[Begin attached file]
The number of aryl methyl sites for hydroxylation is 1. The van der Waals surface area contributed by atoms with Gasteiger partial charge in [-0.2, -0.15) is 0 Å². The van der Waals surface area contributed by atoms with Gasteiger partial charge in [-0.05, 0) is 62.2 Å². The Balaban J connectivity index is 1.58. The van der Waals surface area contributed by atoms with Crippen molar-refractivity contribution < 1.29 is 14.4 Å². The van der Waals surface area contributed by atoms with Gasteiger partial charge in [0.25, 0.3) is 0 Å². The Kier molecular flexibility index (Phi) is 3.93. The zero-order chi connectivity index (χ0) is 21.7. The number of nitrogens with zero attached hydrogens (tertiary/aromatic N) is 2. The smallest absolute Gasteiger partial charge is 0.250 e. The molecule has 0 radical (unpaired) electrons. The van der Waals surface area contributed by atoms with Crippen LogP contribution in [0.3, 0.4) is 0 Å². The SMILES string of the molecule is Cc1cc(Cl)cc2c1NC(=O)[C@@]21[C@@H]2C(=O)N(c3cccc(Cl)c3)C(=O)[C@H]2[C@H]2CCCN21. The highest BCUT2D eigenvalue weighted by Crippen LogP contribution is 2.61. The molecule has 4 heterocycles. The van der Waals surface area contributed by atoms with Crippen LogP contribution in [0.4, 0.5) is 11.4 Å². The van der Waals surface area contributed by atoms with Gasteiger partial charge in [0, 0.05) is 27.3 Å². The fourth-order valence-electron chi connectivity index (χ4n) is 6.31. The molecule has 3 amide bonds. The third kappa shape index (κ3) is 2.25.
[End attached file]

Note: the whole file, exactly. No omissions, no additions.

The number of aryl methyl sites for hydroxylation is 1. The van der Waals surface area contributed by atoms with Gasteiger partial charge in [-0.2, -0.15) is 0 Å². The van der Waals surface area contributed by atoms with Gasteiger partial charge in [-0.05, 0) is 62.2 Å². The Balaban J connectivity index is 1.58. The van der Waals surface area contributed by atoms with Crippen molar-refractivity contribution < 1.29 is 14.4 Å². The van der Waals surface area contributed by atoms with Gasteiger partial charge in [0.25, 0.3) is 0 Å². The Kier molecular flexibility index (Phi) is 3.93. The zero-order chi connectivity index (χ0) is 21.7. The number of nitrogens with zero attached hydrogens (tertiary/aromatic N) is 2. The smallest absolute Gasteiger partial charge is 0.250 e. The molecule has 0 radical (unpaired) electrons. The van der Waals surface area contributed by atoms with Crippen LogP contribution in [0.3, 0.4) is 0 Å². The SMILES string of the molecule is Cc1cc(Cl)cc2c1NC(=O)[C@@]21[C@@H]2C(=O)N(c3cccc(Cl)c3)C(=O)[C@H]2[C@H]2CCCN21. The highest BCUT2D eigenvalue weighted by Crippen LogP contribution is 2.61. The molecule has 4 heterocycles. The van der Waals surface area contributed by atoms with Crippen LogP contribution in [0.4, 0.5) is 11.4 Å². The van der Waals surface area contributed by atoms with Gasteiger partial charge in [0, 0.05) is 27.3 Å². The fourth-order valence-electron chi connectivity index (χ4n) is 6.31. The molecule has 3 amide bonds. The third kappa shape index (κ3) is 2.25.